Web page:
The Epistle is from the familiar sounding 1 Peter 5, vv. 6-11. We have recently seen several pericopes from 1 Peter, so its context is fresh in our minds. Peter wrote this as an encyclical letter to be read by Christians suffering persecution in Asia Minor. He probably wrote it around the Emperor Domitian’s persecution of in AD 81. Some would put it in the time of the monstrous Nero. In chapter 4, just before our reading, writing from Rome Peter mentioned a “firey ordeal” or “trial by fire”, which perhaps alluded to Nero’s burning of Christians as torches to illuminate banquets. The letter themes of submission, humility, patience and suffering are strong.
Let’s have the reading in the Revised Standard Version.
Beloved: 6 Humble yourselves therefore under the mighty hand of God, that in due time he may exalt you. 7 Cast all your anxieties on him, for he cares about you. 8 Be sober, be watchful. Your adversary the devil prowls around like a roaring lion, seeking some one to devour. 9 Resist him, firm in your faith, knowing that the same experience of suffering is required of your brotherhood throughout the world. 10 And after you have suffered a little while, the God of all grace, who has called you to his eternal glory in Christ, will himself restore, establish, and strengthen[a] you. 11 To him be the dominion for ever and ever. Amen.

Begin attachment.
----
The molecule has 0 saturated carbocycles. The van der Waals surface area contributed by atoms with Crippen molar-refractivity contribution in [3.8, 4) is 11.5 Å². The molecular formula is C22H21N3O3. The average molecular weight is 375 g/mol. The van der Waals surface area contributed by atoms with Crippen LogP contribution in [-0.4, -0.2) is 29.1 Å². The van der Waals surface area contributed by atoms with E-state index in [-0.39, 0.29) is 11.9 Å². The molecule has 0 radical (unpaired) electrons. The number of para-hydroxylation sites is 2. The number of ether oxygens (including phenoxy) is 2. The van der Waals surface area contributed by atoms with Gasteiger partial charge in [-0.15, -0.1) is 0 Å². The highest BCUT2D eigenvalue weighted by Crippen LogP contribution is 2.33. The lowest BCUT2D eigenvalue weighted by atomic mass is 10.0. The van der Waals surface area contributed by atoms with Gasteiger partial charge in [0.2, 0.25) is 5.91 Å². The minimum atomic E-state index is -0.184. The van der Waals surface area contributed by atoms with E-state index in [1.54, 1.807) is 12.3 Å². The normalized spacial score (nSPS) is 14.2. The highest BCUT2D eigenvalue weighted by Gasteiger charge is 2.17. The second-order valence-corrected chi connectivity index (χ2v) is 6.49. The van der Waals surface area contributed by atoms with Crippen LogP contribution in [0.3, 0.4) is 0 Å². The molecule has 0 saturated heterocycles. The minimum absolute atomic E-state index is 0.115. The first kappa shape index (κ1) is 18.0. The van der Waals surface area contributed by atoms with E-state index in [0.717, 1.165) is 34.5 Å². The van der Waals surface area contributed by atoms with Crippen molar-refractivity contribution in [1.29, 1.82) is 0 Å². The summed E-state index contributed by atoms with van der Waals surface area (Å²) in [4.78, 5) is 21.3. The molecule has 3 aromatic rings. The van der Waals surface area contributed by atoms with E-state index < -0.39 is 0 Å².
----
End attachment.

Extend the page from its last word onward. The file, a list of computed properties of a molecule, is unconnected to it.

When a word or image catches my particular attention, I like to go to the Greek. Firstly, 1 Peter 5 begins with an exhortation of the ”presbyterous… elders” of the Christian communities, their bishops and priests, as it were, telling them how they must serve. He exorts the “youngers… neotéroi” to be submissive and humble. In his exhortations, Peter used forceful aorist imperatives which give his exhortations a commanding tone. He’s not pleading or suggesting. These aorist imperatives continue in our pericope. If I can be permitted slightly to paraphrase, Peter wrote something like, “Under the mighty hand of God, humble yourselves. Do it! He cares about you so cast your anxiety on Him. Do it! The lion is out there. Resist him. Do it!”